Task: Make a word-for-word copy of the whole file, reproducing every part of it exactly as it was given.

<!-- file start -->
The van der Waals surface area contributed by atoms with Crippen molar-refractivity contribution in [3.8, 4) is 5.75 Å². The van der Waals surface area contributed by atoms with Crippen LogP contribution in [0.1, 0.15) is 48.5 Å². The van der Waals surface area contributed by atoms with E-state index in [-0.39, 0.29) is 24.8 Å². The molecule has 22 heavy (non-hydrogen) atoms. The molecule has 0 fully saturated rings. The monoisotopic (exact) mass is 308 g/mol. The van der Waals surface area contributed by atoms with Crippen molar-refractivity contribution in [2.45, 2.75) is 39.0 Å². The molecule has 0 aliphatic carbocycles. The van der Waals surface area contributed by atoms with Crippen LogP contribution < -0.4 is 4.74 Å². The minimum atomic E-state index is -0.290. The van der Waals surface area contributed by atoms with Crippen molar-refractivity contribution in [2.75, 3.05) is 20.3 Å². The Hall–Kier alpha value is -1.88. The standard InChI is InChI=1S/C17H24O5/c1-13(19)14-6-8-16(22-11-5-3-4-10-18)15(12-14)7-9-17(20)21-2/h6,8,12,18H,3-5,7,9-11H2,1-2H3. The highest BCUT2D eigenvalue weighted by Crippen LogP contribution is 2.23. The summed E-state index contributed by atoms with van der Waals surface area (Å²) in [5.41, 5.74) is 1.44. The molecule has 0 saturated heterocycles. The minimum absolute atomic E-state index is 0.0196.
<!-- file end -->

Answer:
The van der Waals surface area contributed by atoms with Crippen molar-refractivity contribution in [3.8, 4) is 5.75 Å². The van der Waals surface area contributed by atoms with Crippen LogP contribution in [0.1, 0.15) is 48.5 Å². The van der Waals surface area contributed by atoms with E-state index in [-0.39, 0.29) is 24.8 Å². The molecule has 22 heavy (non-hydrogen) atoms. The molecule has 0 fully saturated rings. The monoisotopic (exact) mass is 308 g/mol. The van der Waals surface area contributed by atoms with Crippen molar-refractivity contribution in [2.45, 2.75) is 39.0 Å². The molecule has 0 aliphatic carbocycles. The van der Waals surface area contributed by atoms with Crippen LogP contribution < -0.4 is 4.74 Å². The minimum atomic E-state index is -0.290. The van der Waals surface area contributed by atoms with Crippen molar-refractivity contribution in [2.75, 3.05) is 20.3 Å². The Hall–Kier alpha value is -1.88. The standard InChI is InChI=1S/C17H24O5/c1-13(19)14-6-8-16(22-11-5-3-4-10-18)15(12-14)7-9-17(20)21-2/h6,8,12,18H,3-5,7,9-11H2,1-2H3. The highest BCUT2D eigenvalue weighted by Crippen LogP contribution is 2.23. The summed E-state index contributed by atoms with van der Waals surface area (Å²) in [5.41, 5.74) is 1.44. The molecule has 0 saturated heterocycles. The minimum absolute atomic E-state index is 0.0196.